Why not subscribe?

Sunday, May 06, 2012

Ethics of eating meat–defended

A few weeks ago, “The Ethicist” at the New York Times invited readers to make an argument for the ethics of eating meat. The winner is here, and it’s a fine essay.


It makes many points I agree with, although it doesn’t fully reflect my own views. I don’t fully buy the argument that we have an obligation to sentient beings other than our own species.

A short exposition of my own opinion, at least today.

In part, the division into sentient an non-sentient is more of a continuum than we ever thought. (see, for example, evidence that peas communicate about environmental stresses).  http://opinionator.blogs.nytimes.com/2012/04/28/if-peas-can-talk-should-we-eat-them/   So as we understand more about this, the ethical issues might mount. We have to draw the line somewhere, since we don’t photosynthesize.

A second issue is why we should care?  Sure, we should not cause unnecessary suffering for other creatures, and we should treat them with respect.  But there’s certainly nothing I know about biology that suggests species are programmed to respect other species’ right to life, right to a habitat, or any rights at all. That’s just not the natural order of things.  It may be how Disney movies are structured, with all those cute little animals getting along, but it doesn’t reflect the highly competitive species-eat-species world we actually inhabit.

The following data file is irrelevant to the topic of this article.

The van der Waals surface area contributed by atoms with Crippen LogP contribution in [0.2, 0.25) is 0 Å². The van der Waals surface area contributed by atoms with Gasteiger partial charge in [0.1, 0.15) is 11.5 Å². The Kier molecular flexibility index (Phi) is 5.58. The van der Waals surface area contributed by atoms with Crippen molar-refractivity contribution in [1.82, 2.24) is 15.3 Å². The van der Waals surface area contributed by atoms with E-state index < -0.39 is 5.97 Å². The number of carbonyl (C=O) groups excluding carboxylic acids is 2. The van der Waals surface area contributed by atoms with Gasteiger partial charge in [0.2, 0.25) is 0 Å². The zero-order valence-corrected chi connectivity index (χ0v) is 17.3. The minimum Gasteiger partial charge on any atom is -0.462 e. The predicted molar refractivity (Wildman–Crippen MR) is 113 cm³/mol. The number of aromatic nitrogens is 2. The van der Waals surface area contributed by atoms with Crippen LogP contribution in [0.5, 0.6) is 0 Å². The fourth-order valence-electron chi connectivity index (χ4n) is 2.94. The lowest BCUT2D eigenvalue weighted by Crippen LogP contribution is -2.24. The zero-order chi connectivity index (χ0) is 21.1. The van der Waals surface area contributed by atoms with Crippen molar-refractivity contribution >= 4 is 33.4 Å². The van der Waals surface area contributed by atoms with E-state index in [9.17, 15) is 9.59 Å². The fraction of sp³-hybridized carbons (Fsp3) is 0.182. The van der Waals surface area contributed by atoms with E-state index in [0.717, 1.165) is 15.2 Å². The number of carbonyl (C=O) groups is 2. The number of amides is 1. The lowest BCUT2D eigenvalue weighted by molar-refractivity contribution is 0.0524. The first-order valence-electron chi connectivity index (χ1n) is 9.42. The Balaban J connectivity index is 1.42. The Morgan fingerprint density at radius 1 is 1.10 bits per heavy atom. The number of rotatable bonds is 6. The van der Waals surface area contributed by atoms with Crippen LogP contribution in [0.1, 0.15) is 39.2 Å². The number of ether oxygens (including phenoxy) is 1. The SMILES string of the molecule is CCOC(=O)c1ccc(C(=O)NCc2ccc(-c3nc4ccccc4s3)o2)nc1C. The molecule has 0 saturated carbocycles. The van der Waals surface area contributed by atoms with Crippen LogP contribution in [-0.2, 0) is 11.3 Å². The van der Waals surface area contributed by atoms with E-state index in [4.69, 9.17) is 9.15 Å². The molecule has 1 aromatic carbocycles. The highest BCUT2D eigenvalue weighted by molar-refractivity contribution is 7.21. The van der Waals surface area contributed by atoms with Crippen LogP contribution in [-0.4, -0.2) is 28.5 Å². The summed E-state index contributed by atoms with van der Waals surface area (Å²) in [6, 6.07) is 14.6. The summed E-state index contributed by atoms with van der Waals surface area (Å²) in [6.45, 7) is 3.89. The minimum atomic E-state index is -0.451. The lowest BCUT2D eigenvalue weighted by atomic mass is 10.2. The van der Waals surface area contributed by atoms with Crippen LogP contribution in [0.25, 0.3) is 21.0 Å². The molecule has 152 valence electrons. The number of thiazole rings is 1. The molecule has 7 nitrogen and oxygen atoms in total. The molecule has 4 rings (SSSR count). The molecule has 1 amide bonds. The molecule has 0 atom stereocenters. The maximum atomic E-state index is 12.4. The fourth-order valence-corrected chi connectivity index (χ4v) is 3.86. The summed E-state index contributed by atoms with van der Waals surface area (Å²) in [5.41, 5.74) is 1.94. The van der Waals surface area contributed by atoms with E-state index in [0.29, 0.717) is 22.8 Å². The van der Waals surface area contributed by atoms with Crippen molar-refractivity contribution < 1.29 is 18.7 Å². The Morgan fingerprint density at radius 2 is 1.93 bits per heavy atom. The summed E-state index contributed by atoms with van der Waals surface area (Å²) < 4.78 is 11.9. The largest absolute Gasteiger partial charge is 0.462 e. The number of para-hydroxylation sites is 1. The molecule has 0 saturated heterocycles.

I’m selfish. We should protect the habitats of scarce animals and plants because it’s in OUR best interest long-term to do so. We should restrict factory farms (such as their use of antibiotics) because it is in OUR best interest long-term to do so.  I was excited to find mussels next to the Chicago River because their return indicates we have learned to poison our environment less, which is good for OUR sake.

I’m drawing this a bit harsher than I might actually act in practice to make a point: it is easier to figure out these issues once we focus on our dignity as humans, without overcomplicating this. 

Certainly the 20th century provides abundant instances which indicate we have a horrible time even granting dignity to our fellow human beings. I suggest we draw a culinary bright line at humans.

No comments:

Post a Comment